Pubdate: Wed, 01 Aug 2012
Source: San Diego Union Tribune (CA)
Copyright: 2012 Union-Tribune Publishing Co.
Author: Debbi Baker


SAN DIEGO - An elaborately staged hoax that included fake notices
about the shutting down of beach-area pharmacies and two letters
purporting to be from U.S. Attorney Laura Duffy took several bizarre
twists Tuesday before the real players behind it were revealed -
medical marijuana activists.

The San Diego chapter of Americans for Safe Access, the nation's
largest medical cannabis advocacy group, took responsibility for the
scheme at an afternoon news conference.

Local coordinator Eugene Davidovich said it was a "satirical" way to
call attention to Duffy's crackdown on medical marijuana dispensaries
for closure and possible prosecution and asset forfeiture.

Whether the stunt was mere civil disobedience or a federal crime
remains to be seen. The FBI has been tapped to investigate.

Duffy said the characterization as satire "doesn't change

"This matter will remain under investigation to determine if it's
appropriate to file charges," she said.

Duffy said it is against the law to impersonate a federal officer and
that the crime carries a maximum sentence of three years in prison.

The first hoax news release purporting to come from the U.S. attorney
was sent to local news media at 7:05 a.m., claiming that legal
proceedings, including criminal charges and forfeiture, would be
brought against targeted pharmacies in La Jolla, Carmel Valley and
Pacific Beach due to the high rates of pharmaceutical drug abuse. It
further said the businesses had to shut down in 45 days.

A second hoax email was sent at 8:52 a.m., saying the first one was a
fake and a "feeble attempt" to defame Duffy's character.

The emails were sent on U.S. Department of Justice letterhead. The
voice mail at the phone number listed on the release said the caller
had reached the U.S. Attorney's Office.

About an hour later, Duffy's office sent an email saying both letters
were fake.

"It's concerning that these kinds of notices could go out," Duffy said
at a morning news conference.

She said she learned about the hoax letters when her office began
receiving calls from reporters and pharmacies. Fake "cease and desist"
notices had been posted on several pharmacies, she said.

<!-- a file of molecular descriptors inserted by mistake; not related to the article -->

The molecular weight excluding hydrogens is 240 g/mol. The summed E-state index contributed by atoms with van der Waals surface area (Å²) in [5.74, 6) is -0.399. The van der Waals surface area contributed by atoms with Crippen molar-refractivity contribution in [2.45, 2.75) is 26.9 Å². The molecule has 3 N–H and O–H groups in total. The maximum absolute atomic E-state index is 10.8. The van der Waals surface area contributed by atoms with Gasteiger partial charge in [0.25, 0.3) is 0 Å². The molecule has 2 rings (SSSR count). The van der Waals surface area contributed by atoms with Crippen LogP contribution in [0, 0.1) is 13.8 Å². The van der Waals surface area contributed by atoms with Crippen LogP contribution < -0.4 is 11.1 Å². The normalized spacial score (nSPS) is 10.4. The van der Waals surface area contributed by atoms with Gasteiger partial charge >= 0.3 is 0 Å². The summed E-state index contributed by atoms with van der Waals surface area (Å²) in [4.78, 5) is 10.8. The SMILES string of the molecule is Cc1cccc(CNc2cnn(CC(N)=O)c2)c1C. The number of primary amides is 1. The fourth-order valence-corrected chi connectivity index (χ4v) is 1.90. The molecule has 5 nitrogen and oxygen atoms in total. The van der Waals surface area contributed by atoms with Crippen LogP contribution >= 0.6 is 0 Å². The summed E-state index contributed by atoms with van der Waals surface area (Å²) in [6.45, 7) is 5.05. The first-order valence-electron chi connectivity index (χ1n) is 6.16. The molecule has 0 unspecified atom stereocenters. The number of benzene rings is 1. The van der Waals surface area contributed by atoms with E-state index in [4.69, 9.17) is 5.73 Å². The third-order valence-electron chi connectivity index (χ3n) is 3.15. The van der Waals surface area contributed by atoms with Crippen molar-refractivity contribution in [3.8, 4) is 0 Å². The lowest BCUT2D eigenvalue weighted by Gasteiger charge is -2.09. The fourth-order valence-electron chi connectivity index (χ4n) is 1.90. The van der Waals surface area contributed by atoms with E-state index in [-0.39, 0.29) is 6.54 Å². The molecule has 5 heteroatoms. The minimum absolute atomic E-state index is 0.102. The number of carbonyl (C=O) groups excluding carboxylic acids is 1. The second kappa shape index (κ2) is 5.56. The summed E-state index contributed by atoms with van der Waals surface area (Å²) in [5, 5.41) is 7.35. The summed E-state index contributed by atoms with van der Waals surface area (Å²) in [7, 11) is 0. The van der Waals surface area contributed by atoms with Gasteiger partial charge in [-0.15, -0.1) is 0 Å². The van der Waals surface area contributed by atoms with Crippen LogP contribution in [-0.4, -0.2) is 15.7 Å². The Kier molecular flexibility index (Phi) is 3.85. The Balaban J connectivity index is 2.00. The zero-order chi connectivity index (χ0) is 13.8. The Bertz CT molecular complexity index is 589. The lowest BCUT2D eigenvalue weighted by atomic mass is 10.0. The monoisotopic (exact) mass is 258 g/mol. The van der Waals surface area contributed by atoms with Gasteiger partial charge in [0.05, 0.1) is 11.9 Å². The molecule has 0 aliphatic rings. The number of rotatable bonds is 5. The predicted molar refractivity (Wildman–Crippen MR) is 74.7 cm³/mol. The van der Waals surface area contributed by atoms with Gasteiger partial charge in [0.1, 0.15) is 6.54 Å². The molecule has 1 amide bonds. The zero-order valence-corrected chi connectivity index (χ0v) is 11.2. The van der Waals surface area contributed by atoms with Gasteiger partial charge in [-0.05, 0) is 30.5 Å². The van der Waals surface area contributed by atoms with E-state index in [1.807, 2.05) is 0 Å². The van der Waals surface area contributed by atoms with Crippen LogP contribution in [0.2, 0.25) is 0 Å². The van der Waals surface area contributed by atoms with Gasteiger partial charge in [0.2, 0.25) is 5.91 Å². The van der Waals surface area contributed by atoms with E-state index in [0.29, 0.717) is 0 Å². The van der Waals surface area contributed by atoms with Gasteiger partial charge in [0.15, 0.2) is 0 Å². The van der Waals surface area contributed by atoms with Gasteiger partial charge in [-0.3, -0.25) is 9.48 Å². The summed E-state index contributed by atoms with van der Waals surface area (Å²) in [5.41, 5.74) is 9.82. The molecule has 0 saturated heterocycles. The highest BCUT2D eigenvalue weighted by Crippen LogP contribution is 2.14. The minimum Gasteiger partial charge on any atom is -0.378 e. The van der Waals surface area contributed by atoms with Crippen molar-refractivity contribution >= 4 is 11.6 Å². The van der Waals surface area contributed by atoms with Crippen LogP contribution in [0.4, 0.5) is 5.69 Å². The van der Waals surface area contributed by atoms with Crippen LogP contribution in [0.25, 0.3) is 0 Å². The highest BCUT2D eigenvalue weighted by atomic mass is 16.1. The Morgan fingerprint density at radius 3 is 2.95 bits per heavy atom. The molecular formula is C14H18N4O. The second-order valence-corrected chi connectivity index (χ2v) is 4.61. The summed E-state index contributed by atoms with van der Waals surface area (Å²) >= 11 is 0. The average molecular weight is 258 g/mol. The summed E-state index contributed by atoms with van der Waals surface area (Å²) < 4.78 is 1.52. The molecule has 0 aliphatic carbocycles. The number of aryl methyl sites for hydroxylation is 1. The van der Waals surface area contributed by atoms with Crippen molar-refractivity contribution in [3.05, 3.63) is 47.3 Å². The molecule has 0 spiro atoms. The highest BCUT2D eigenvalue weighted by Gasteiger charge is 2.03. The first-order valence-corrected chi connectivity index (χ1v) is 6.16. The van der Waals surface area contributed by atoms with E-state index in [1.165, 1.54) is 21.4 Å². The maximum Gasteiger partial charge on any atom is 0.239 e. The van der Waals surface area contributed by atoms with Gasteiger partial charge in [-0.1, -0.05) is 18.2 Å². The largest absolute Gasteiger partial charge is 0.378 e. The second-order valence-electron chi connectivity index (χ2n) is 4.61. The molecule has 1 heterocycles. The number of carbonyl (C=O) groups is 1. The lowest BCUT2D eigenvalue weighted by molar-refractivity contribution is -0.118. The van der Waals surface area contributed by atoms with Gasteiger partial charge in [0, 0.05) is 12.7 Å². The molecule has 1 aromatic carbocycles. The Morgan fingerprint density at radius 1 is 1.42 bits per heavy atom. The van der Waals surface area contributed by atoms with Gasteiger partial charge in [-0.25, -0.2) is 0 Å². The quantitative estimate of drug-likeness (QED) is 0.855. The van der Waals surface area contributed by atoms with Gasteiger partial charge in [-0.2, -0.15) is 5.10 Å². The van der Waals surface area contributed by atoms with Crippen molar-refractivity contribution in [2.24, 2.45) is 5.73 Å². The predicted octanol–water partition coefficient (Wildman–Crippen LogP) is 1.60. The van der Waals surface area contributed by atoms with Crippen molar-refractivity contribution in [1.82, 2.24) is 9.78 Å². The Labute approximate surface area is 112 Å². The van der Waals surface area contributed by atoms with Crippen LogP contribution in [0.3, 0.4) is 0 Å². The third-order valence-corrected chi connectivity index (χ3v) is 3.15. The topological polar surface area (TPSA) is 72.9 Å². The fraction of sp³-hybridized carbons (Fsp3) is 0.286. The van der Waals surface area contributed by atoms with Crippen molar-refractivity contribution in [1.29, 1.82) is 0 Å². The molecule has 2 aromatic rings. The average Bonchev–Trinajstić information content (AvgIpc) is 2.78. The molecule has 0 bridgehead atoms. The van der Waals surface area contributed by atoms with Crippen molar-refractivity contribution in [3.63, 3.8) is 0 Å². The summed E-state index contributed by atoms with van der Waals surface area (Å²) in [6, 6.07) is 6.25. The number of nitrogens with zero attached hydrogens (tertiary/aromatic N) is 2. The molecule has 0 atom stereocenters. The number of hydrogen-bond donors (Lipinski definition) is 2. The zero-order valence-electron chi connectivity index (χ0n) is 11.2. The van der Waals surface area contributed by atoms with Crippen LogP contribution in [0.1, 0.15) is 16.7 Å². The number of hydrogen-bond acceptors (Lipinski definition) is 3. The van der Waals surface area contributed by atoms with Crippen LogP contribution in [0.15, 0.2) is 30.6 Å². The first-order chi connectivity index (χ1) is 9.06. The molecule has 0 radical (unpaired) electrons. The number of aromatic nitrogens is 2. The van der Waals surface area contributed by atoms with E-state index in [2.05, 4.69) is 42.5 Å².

As Duffy was speaking to reporters outside the federal building in
downtown San Diego, a man showed up claiming responsibility for the
hoax. He handed out a news release from the Federal Accountability
Coalition, and then walked away, refusing to answer reporters' questions.

When asked if he was a suspect in the fraud, Duffy replied, "He is

Another man also claiming responsibility called his own news
conference a few hours later at Balboa Park, announcing he was an
actor and that the Federal Accountability Coalition was a fake.

Then Davidovich and a handful of activists spoke to reporters,
confirming they were behind the scheme and blasting the U.S.
attorney's stance that many medical marijuana dispensaries are
violating federal law. They were joined by the LGBT activism group
Canvass for a Cause and The Yes Men's "Yes Labs" project.

In October, California's four U.S. attorneys mailed hundreds of
letters to landlords urging them to shut down storefront dispensaries
or risk losing their properties. Since then, more than 500
dispensaries have closed, including 217 in San Diego and Imperial counties.

When asked if he was prepared to go to prison for the stunt,
Davidovich said: "We'll let our attorneys handle the legal issues."

Many in the media were initially fooled by the hoax, including The Los
Angeles Times and the San Diego Reader, which posted stories on their
websites based on the first fake email. U-T San Diego briefly posted a
story on its website based on the second email, saying that the
original one was a hoax.
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